Plugin system

Plugins are a common feature of libraries and frameworks, and for a good reason: they allow developers to add functionality in a safe, scalable way. We knew we needed to design this plugin functionality carefully, so we based the design on real-life use cases in Skyscanner. However, we didn’t forget the open-source community! For the implementation, we decided to go with the most battle-tested plugin system in Python, Pluggy. Pluggy is the base framework that is used to enhance pytest capabilities.

CFRipper now automatically loads all rules from any Python package on each execution where the package has an entry point of cfripper (Figure 6). This approach is more manageable as each rule requirements are isolated from the core, improving the development experience, and allowing for plugins to be versioned and tested in isolation. At Skyscanner, we designed this feature to execute a different set of rules in different environments. We are looking forward to more open-source rulesets being created that can be “plugged” into any CFRipper execution an organization might use, without the need for endless configuration changes in CFRipper itself.

Filter System

It is common for specific CloudFormation stacks to require additional privileges in AWS or not be validated against specific rules — for example, admin account roles. In the past, we had an “allowlist” mechanism to create exemptions based on the name of the stack only. This had inherent issues:

  • lack of granularity in the exemption process (allowlist was too permissive at times),
  • lack of context in the mechanism (for example, the tags on a stack or the configuration of CFRipper at the time it is being invoked),
  • lack of measures we could control in the result (we could only allow a stack to bypass the failure it was triggering).

We redesigned this mechanism to use a process we call “filtering”. This allows us to be much more granular and use more context from CFRipper in deciding whether to apply for exemptions or not. When adding a failure or warning, CFRipper will check if there is a filter that matches the current context and set the new risk or mode of the rule. Context depends on each rule and is available inside each rule’s documentation.

A filter can be applied to multiple rules, and they follow a strict precedence structure, allowing filters to override each other if desired. Figure 7 shows how we can enable a new S3 rule in blocking mode for stack templates which either:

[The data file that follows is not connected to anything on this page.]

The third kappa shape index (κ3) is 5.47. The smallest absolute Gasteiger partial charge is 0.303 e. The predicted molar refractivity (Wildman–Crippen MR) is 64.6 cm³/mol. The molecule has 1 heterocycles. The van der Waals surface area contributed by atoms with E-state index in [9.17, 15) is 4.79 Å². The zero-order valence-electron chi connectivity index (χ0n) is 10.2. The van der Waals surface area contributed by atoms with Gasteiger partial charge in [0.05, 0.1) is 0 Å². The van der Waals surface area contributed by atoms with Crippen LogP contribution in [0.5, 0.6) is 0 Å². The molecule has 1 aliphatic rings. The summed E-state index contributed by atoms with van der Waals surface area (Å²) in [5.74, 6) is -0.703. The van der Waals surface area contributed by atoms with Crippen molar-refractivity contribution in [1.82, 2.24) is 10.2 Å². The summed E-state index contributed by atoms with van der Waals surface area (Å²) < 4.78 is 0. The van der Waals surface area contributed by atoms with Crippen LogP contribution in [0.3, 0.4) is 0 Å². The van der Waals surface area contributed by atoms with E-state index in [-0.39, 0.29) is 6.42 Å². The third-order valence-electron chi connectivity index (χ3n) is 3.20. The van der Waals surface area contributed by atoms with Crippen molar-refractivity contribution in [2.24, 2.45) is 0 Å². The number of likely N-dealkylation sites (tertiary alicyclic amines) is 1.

• are being deployed to an AWS account called ‘gdpr-account’,
  • contain the string ‘gdpr’ in the name of the stack,
  • have the ‘service_type’ tag equal to ‘critical’ or ‘public’.

In Skyscanner, this change has enabled us to provide more granular exemptions to stacks at a quicker rate. Filters can be dynamic such as in Figure 8 where we set a time limit for a fix to be applied, and also helpful for our team — we can configure a new rule to only block stacks if they are being created as opposed to stack updates.

Conclusion

With 300+ stars on GitHub, 30+ built-in rules, and continuous healthy maintenance from the community, CFRipper is ready for anyone to test in their environment. We also love external contributions — if you have any rules in mind, feel free to read our contribution guide and submit a pull request or issue on GitHub.

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About the authors

Oliver Crawford

Oliver is a Senior Software Engineer with four years of experience at Skyscanner in Platform Security and Automation, focusing on tooling in the SDLC and building the best developer experiences possible!

Oscar Blanco Castan

Oscar is a Software Engineer 2 in Skyscanner’s Security Tribe. He’s passionate about security and currently works in the Platform Security and Automation team, developing services to automate the security processes in Skyscanner.

We are the engineers at Skyscanner, the company changing how the world travels. Visit skyscanner.net to see how we walk the talk!